Autodesk Inventor 2012

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Inventor, Autodesk’s flagship software for those engaging in product development, has now been on the market for nearly ten years. The last couple of releases have seen it go through a roller-coaster of updates, enhancement and redesigns.

New marking menus provide access to a context sensitive list of most commonly required operations and options

These range from the underlying UI changes that see it adopt the Microsoft Ribbon user experience guidelines to the rearchitecting of the display and visualisation engine that presents models in a compelling manner and down to the core updates in how the users interact with the model.

The system now feels more responsive to modelling and other interactions. For 2012, there is another shift upwards on the usability curve that brings all of this together to create a system that feels slick
when in use. Autodesk has done a belting job of shifting the focus away from dialogs and list-style right click menu to a much more direct interaction method.

Together with the standard dialogs mini-toolbars now pop up in the modelling window providing access to all of the options for a particular feature. But the real zinger is the marking or radial menu tools, which are now standard fare. These give a context aware selection of tools around the cursor with a command at each major compass point as well as the full right click menu that users have come to expect.

I’m a big fan of these types of UI methods as they tend to become ingrained in muscle memory very quickly, making you work more efficiently.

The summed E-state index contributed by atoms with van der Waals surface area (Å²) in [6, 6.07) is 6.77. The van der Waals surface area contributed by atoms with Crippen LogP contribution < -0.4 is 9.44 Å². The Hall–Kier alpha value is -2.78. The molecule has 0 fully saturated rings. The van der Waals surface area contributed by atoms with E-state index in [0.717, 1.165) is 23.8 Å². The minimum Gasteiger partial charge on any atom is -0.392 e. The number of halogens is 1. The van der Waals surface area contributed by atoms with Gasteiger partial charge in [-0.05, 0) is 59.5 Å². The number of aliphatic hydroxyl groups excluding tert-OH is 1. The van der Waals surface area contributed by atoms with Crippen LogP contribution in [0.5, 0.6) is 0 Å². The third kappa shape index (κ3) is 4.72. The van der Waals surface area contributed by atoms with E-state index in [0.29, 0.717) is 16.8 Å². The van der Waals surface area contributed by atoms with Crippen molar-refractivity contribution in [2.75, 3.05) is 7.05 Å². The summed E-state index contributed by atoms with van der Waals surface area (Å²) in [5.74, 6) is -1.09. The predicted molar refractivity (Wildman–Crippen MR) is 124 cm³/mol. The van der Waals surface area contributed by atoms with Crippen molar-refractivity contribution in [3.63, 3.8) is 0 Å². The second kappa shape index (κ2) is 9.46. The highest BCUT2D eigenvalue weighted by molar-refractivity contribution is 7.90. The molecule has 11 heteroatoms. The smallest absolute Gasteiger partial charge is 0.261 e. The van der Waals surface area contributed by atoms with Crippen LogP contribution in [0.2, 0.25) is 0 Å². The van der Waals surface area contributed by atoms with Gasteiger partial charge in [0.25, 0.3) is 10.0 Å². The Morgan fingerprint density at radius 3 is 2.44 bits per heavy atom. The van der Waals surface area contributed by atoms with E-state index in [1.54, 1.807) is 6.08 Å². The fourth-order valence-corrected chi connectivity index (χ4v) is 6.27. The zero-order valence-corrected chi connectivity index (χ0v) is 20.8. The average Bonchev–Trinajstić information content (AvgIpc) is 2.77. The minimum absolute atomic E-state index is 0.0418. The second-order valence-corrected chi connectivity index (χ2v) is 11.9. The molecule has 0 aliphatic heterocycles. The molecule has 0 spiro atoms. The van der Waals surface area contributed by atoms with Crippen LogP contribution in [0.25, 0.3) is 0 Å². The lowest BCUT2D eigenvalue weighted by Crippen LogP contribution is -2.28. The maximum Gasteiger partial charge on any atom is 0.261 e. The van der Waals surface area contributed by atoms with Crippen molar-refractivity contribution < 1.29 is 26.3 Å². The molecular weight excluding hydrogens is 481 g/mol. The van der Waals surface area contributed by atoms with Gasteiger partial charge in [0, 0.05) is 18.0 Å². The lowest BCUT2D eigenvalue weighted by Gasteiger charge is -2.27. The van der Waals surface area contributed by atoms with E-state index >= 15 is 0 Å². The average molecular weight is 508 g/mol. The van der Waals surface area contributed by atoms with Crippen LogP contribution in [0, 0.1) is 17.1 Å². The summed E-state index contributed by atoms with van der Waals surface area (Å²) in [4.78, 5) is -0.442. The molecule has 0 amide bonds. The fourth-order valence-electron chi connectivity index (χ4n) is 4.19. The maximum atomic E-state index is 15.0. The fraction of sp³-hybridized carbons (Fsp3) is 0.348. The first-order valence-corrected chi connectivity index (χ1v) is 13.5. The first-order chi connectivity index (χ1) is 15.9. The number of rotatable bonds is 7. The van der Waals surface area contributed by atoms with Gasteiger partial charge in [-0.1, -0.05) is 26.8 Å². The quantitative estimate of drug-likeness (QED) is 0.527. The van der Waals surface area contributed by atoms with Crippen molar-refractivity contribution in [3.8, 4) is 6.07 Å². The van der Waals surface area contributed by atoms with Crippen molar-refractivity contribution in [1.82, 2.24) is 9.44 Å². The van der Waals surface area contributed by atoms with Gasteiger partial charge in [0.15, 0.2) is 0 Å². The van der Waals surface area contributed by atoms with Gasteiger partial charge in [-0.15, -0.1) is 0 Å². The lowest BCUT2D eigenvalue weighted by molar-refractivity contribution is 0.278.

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General modelling updates

In terms of specific modelling updates, there are a few big ones for this release.

The biggest news has to be the integration between standard Inventor and Inventor Fusion. For those unaware, Inventor Fusion is Autodesk’s take on the whole direct modelling movement.

Installed as a separate application, it gives the user access to freeform geometry editing and creation tools. It looks and feels like Inventor, but the whole thing is stripped back providing just the tools needed to make edits to geometry.

Perhaps the biggest shift is that Fusion now also includes the “Alias freeform” features, which were delivered with the last release cycle, but with a couple of key points. Firstly, while the last release required a license of Alias, this has now been removed.

The second is how the workflow has changed. Alias Freeform allows the user to edit a form using its edges and control points on those edges. While I could ramble on for pages about how beneficial these types of modelling tools are for exploring and creating form, instead we’ve put together a short workflow below.

Other key updates that are worth having in mind when exploring the new tools are extensions to other features that have been around for a while. For instance, Inventor’s been gaining high-order curvature support across a range of features. G2 (curvature continuous) fi llets were introduced in the last revision and this has been extended to support G2 with variable radius fillets in 2012.